While the first permits have yet to be issued for medical marijuana dispensaries, Yukon has established laws that will limit where they can be located.
The city council voted Tuesday to approve an ordinance that sets various limitations on where dispensaries can locate, but also set how much it will charge for local business permits to operate those types of businesses.
The vote was 4-1 in favor of the legislation, with City Council member Shelli Selby voting against the proposal.
Selby, who once was a drug counselor and whose son died due to a drug overdose, said she was torn about the rules before casting her vote.
“I am not a marijuana supporter, but that is not what we are talking about. We’re talking about medical marijuana, and it did get voted on. Where I am torn is do we listen to what I want, which is for all drugs to go away, or listen to what the people I’ve spoken to have to say,” she said.
Selby said she believes that Yukon will regulate itself, because many landlords won’t want to rent to someone who is putting in a dispensary.
Other members of the council said they support the regulation because it does not keep dispensaries from locating in Yukon, although the limitations are substantial.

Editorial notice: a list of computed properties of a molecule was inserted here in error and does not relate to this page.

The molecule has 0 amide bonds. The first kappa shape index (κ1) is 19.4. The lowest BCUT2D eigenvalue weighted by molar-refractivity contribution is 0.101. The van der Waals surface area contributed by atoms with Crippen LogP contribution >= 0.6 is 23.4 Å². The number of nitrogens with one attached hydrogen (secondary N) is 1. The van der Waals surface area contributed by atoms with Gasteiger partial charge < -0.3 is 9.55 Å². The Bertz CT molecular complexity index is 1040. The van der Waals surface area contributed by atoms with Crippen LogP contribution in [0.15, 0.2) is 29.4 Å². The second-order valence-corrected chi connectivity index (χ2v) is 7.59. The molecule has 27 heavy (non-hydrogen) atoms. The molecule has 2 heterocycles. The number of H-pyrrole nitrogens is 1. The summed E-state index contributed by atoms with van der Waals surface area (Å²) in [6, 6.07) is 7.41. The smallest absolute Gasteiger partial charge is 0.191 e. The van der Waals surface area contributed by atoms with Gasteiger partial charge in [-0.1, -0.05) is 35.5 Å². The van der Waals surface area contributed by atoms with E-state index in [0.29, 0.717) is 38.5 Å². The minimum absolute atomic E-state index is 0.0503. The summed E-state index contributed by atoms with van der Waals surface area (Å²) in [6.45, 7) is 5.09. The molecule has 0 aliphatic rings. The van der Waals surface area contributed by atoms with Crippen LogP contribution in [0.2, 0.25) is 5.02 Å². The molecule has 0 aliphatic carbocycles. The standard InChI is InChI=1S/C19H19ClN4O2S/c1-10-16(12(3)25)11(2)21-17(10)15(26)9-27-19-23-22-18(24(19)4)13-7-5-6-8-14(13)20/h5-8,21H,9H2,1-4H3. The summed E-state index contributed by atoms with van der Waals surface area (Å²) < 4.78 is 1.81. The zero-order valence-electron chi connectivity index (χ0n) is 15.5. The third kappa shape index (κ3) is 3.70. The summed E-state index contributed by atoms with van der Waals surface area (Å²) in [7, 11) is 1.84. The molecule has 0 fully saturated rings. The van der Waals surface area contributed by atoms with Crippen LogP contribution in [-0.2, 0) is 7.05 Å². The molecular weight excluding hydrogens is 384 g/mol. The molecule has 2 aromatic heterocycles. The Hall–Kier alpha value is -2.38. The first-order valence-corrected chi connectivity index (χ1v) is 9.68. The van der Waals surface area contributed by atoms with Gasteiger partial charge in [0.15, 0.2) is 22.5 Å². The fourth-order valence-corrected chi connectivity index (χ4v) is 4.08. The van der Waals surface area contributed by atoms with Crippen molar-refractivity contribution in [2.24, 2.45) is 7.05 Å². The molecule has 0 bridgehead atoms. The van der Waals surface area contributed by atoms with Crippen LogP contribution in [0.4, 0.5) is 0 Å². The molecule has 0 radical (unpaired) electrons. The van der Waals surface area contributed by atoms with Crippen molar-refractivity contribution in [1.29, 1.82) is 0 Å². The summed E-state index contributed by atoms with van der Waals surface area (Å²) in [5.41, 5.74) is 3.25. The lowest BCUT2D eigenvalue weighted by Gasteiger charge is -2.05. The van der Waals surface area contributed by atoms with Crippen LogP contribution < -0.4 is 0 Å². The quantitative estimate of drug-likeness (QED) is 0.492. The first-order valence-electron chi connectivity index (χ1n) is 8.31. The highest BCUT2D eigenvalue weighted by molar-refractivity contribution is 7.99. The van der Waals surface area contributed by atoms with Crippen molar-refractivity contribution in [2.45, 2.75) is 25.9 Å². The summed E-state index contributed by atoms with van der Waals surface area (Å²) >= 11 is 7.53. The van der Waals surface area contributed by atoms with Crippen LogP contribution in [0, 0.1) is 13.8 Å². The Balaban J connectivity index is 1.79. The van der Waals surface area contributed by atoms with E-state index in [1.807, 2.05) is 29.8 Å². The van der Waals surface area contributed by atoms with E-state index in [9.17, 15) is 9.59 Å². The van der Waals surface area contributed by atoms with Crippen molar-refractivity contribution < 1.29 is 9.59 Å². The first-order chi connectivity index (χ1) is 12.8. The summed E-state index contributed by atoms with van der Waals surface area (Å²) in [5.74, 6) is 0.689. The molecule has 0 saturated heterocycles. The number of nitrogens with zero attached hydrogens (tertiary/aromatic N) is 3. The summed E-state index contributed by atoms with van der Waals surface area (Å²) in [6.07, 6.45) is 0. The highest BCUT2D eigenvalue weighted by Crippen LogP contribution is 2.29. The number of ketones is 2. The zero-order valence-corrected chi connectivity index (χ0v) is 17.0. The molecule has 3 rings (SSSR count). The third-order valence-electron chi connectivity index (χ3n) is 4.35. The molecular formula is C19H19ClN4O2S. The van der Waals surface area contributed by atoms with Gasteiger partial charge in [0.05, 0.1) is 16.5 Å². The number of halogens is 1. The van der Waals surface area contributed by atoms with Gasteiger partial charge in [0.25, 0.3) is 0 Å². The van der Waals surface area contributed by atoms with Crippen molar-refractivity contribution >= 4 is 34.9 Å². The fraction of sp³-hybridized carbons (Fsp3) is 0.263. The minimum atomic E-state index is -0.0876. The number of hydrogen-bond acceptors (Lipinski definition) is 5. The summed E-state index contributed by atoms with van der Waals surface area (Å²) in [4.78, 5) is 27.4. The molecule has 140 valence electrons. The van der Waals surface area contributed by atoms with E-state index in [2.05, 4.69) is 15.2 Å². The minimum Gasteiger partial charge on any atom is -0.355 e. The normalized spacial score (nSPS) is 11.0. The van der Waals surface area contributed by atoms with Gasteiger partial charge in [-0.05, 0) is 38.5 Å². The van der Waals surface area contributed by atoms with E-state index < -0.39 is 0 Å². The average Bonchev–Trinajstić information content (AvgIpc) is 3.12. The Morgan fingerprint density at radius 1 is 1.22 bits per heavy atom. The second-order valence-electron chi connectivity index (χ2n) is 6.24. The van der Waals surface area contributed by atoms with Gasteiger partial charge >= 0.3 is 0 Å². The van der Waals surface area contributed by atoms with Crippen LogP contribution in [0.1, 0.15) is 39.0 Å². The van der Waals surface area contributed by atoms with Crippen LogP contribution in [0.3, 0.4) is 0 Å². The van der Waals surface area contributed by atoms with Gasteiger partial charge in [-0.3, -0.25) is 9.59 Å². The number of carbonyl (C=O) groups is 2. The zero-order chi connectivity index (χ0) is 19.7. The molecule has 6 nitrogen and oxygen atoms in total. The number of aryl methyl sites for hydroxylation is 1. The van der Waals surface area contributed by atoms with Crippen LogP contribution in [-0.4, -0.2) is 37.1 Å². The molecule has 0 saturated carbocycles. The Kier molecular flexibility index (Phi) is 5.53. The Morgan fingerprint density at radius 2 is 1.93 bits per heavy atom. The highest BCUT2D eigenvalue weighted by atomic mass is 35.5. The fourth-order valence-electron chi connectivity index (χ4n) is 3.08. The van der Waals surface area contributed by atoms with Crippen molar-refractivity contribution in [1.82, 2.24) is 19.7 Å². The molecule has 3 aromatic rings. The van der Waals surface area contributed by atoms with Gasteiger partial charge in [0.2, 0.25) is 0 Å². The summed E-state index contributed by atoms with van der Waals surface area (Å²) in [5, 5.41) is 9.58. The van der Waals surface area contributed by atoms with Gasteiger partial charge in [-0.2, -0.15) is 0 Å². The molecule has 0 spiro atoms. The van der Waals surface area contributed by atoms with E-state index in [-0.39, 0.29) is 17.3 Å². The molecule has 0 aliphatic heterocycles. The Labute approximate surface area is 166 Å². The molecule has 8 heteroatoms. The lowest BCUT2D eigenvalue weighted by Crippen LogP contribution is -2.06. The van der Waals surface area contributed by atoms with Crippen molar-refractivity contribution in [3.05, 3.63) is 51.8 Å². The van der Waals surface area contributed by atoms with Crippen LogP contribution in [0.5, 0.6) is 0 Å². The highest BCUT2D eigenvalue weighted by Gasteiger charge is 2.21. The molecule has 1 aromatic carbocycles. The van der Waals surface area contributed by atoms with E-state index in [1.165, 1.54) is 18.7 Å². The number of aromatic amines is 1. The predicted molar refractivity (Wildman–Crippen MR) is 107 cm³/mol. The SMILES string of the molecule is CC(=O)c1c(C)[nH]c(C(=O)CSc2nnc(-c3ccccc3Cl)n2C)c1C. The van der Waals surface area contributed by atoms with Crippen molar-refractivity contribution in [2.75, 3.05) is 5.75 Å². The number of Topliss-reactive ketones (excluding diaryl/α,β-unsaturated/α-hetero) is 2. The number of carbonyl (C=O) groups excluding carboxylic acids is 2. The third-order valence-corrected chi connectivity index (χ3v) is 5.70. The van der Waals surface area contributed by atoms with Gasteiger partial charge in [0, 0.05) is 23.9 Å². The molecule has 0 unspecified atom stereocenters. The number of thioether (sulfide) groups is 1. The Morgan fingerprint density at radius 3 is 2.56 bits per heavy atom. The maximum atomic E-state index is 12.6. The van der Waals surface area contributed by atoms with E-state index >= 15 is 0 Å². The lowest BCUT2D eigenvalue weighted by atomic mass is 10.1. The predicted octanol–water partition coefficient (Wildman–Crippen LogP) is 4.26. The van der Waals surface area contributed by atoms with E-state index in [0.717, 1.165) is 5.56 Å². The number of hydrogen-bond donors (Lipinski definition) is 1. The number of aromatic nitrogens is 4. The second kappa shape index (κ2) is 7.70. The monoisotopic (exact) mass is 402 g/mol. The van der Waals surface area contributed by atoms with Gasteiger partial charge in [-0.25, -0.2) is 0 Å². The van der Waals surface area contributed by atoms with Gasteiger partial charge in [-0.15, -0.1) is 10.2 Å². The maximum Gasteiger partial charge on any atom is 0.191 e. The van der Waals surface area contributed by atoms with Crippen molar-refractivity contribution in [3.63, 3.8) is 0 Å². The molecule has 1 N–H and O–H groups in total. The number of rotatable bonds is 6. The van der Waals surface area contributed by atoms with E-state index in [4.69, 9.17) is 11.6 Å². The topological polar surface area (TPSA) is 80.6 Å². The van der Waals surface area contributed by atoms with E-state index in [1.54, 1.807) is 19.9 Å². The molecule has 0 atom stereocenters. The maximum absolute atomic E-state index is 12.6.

Under the law, which went into effect immediately, dispensaries cannot be located within 1,000 feet of a school, whether it is public or private.
That part of the law is set by state law.
However, Yukon has added the 1,000-foot restriction to also include churches, daycare centers, parks, libraries, museums, halfway houses, correctional facilities, substance abuse rehabilitation or treatment centers, residential areas or another dispensary.
The city has zoning restrictions for other businesses, including liquor stores and bars. However, for bars and liquor stores, the restriction is 300 feet.
Resident Elaine Burris voiced concerns about the restrictions, calling them “outlandish.”
“You are not a thousand feet from anywhere. A school, a daycare. It sounds ridiculous to me. It sounds like you are trying to run us clear to the other side of town, which by the way, puts us in Oklahoma City. I would think the city of Yukon would want that revenue,” Burris said.
She said that while she opposes the recreational use of marijuana, she favors medical marijuana after seeing how the medication benefitted her sons, both of whom are war veterans.
Meanwhile, Mike Green, a city employee who plans to open a CBD store on Main Street, urged the council to not add restrictions that would keep him or other business owners, from helping those who need medicinal marijuana.
“I’ve worked hard and put in a lot of time, effort and money into opening my business. There was never a doubt that I wanted my business in Yukon. This is my community,” he said.
Green said he hopes to transition his business into a marijuana dispensary, but the restrictions could hinder that.
City attorney Gary Miller said that while most of the locations for a retail store will be in the southwest area of Yukon, there are locations north of Interstate 40 where businesses can be located.